How can we silence ourselves and hear God’s voice?

By Sarah Grosse, Guest Column, Archbishop Chapelle High

Stillness. What is it about this concept that is so alluring yet, in a way, frightening?

In a world as busy and fast-paced as ours, is it possible for us to have valid moments of stillness in our daily lives in which we rest in the Lord? This is what my “family” and I set out to discover in the creation and development of our retreat.

At Archbishop Chapelle High School, the Catholic faith and its teachings are an integral part of our everyday learning curriculum. This is especially true for one of our most recently completed religion projects in which each “family” (a group of four or five students) collaborated on a retreat for the  class, complete with Lectio Divina, theme-centered talks, worship music and decorations. Each group decided on a theme of its choice, varying from establishing trust with the Lord to creating more Christ-centered relationships.

I believe my group chose the theme “Be Still” because it resonated deeply with each of us and the issue most teens have when trying to develop their faith. As high schoolers, we are called to be active, involved members of the community while still keeping up with our academic and domestic responsibilities.

This can be a challenge for teens whose days are filled with rigorous classes and numerous extracurriculars, as they may find they have limited time to spend with God in silent prayer and reflection.

The goal of our retreat was to call our classmates out of the hectic nature of their daily lives to remind them that God is with them, from the craziest moments to the quietest ones.

Various paths to stillness

Each of my family members and I concentrated on a different aspect of finding stillness in our lives, so that our retreat attendees would be equipped with numerous methods of how to find rest with the Lord.

Group member Colleen Crowley referenced the life of St. Therese of Lisieux, whose illness enabled her to experience God’s peace in a deeper, more intimate way. Caroline Neumeyer shared how she harnessed the power of prayer to grow closer to God, while balancing the stress of schoolwork, cheerleading, and other activities. Sydni Harrell discussed how, after the passing of her grandfather, she learned to offer her intentions and sufferings up to God, instead of turning away from him in times of trouble.

I wanted to be vulnerable with my classmates in my talk, so I decided to share part of my personal testimony, in which I was going through a period of unrest in my heart. I discussed my experience with anxiety since entering high school, and how the chaos in the minds of those who suffer with it can be seemingly impossible to control. At this moment, I turned to the cross with tears in my eyes, reminding my classmates that right in front of them was the face of love and life itself, the source of all the joy and peace we could ever experience.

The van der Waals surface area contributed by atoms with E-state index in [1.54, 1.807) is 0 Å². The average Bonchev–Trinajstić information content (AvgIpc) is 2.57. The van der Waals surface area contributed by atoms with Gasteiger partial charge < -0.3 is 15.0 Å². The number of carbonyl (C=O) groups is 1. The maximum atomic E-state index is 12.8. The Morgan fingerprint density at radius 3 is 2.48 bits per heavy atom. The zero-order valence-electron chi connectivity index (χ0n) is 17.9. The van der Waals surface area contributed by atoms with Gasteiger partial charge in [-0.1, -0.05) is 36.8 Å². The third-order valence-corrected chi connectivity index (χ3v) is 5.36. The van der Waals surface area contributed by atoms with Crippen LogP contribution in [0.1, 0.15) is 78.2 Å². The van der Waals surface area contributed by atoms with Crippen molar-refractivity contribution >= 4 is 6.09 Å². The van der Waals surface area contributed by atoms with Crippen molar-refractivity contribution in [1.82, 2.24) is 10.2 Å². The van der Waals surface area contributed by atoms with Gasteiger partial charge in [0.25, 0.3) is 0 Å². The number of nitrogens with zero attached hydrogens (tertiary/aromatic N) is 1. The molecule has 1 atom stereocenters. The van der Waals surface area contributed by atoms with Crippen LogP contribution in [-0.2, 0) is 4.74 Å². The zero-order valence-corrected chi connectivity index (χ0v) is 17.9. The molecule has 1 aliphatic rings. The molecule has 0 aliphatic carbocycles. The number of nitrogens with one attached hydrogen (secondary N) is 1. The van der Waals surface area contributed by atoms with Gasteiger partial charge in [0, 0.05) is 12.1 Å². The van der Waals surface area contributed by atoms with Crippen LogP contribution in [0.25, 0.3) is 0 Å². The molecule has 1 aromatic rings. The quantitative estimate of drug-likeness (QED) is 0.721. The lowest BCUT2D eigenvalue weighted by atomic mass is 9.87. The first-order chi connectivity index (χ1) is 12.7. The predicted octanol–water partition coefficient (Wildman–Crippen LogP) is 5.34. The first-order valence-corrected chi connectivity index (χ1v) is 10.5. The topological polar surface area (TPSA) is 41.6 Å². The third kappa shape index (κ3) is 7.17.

I called on them to remember that in times of distress, Jesus is waiting for us in the stillness so that we can give him the burdens on our hearts, and he can instead fill us with his everlasting peace.

Along with my testimony, I served in the retreat by providing worship music during times of reflection. The Lord blessed me with the gift of musical ability, so I wanted to offer it back up to him in this moment, as well as provide my friends with an environment in which they could encounter the Lord in a real way. We chose selections such as Lauren Daigle’s “You Say,” Hillsong Young and Free’s “Highs and Lows” and Housefires’ “Build My Life.” These songs have a special place in the hearts of our classmates, and praising the Lord through song has bonded us all in an extraordinary way.

Through our hard work, my family and I were able to put on a memorable experience for our friends that hopefully refreshed both their hearts and minds.

I am forever grateful to my teacher, Katie Boyle, for assigning this project. The process of developing this retreat helped me realize how essential it is to set aside time for our Lord in stillness.

His voice does not come to us in the booming of thunder, but rather in the smallest whisper of our souls. We must humble ourselves to hear his voice even in the chaos around us, and, when we do, we can rest in the message of Exodus 14:14: “The Lord will fight for you; you need only to be still.”

Sarah Grosse is a senior at Archbishop Chapelle High School in Metairie.

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